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Tag: Education


New Year, New Career

It’s the beginning of a new year; with all of the ambiguity going on in the world, is it a good time to make a career change?

Self-reflection has been a focal point of the past year; with the uncertainty of the job market; many are adapting and learning new skillsets. New skillsets mean new potential candidates, as more people are switching and adjusting to different industries. People are more willing to move, and geographical obstacles are seemingly non-existent when it comes to new opportunities, as virtual interviews make the transition easier.

Businesses need to be creative in attracting this new potential talent pool. From remote work to flexibility with schedules and changes to work habits – these all have made the corporate setting a thing of the past. Malleability to this new business environment is crucial to ensuring your employees are at ease; however, the virtual aspect ensures conversations are more personable with less conflict.

Depending on your circumstances, now might be the best time to reevaluate what’s vital in your career and what you want to do differently. Purposefulness might be the new mantra for the year 2021.

Managing Client and Candidate Relationships

Managing Client and Candidate Relationships

Respectable recruiters are successful in managing the two relationships – client and candidate – during the recruitment process. Both relationships are equally important, requiring trust and communication.

Technology has evolved and streamlined the recruitment process, primarily through Client Relationship Management (CRM) software and Applicant Tracking Systems (ATS). These systems are beneficial to recruiters; however, the rapport between the recruiter and their contacts gets lost in translation.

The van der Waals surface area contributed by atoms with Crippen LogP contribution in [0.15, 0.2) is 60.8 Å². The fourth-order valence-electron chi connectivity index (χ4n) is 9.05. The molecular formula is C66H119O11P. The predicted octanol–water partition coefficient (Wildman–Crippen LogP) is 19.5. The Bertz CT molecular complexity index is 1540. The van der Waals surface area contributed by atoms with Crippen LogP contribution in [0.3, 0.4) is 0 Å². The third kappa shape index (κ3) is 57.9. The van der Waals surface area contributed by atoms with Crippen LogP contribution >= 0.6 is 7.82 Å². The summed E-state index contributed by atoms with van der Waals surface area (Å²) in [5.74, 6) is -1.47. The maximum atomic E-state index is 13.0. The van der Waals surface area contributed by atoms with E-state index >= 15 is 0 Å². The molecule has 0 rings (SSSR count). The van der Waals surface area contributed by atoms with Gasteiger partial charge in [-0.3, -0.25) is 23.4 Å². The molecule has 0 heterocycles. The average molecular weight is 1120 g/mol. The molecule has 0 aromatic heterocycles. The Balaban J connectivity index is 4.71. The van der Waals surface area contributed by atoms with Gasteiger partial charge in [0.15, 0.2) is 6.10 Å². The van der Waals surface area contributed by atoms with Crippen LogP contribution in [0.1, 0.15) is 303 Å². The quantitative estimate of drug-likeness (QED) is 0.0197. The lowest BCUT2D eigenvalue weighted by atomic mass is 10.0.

Personal connections are unequivocally the foundation for recruiters, clients, and candidates alike. Simple callbacks and touching base with clients and candidates on both sides of the recruitment process on a frequent basis is essential, making sure both your clients and candidates feel involved in the process.

Getting back to the basics is vital for successful recruiters, especially during the current climate, where we may not be getting human interaction as much as we used to. People want to feel like they aren’t just another number, and reassuring them they are as important as the next client or candidate can foster a reputable reputation.

What defines Cultural Transformation within an organization?

What defines Cultural Transformation within an organization?

Facilitating cultural transformation in the workplace is a necessary commitment to ensure employee satisfaction and inclusion. The development of changing the organization’s culture should transform the outlook, policies, behaviors, and practices. Change has to start from executive leaders to assure the rooted, existing culture shifts from the outdated practices to the newly improved values and beliefs.

To get to the root cause of the existing culture, the company should conduct a cultural assessment to evaluate what changes need to be made. The cultural review should consider internal beliefs, such as honesty and integrity, while also examining outward actions like collaboration and information sharing. This valuation should help the business understand and indicate any dysfunction at any level within the organization.

Once executive leaders pinpoint the source, they can then cultivate change and transformation by using mindful behaviors to other leaders and managers to accomplish employee engagement in all departments. For cultural transformation to be effective, every individual must want to change any negative beliefs and values within themselves to the chosen cultural shift.

Retention Strategies for Executive Hires!

Securing quality talent within your organization should include an internal strategic plan. Retention plans for top credit union Executives comprise of competitive salaries, targeted performance incentive goals and retention bonuses, stock options, paid time off, and ancillary allowances and benefits.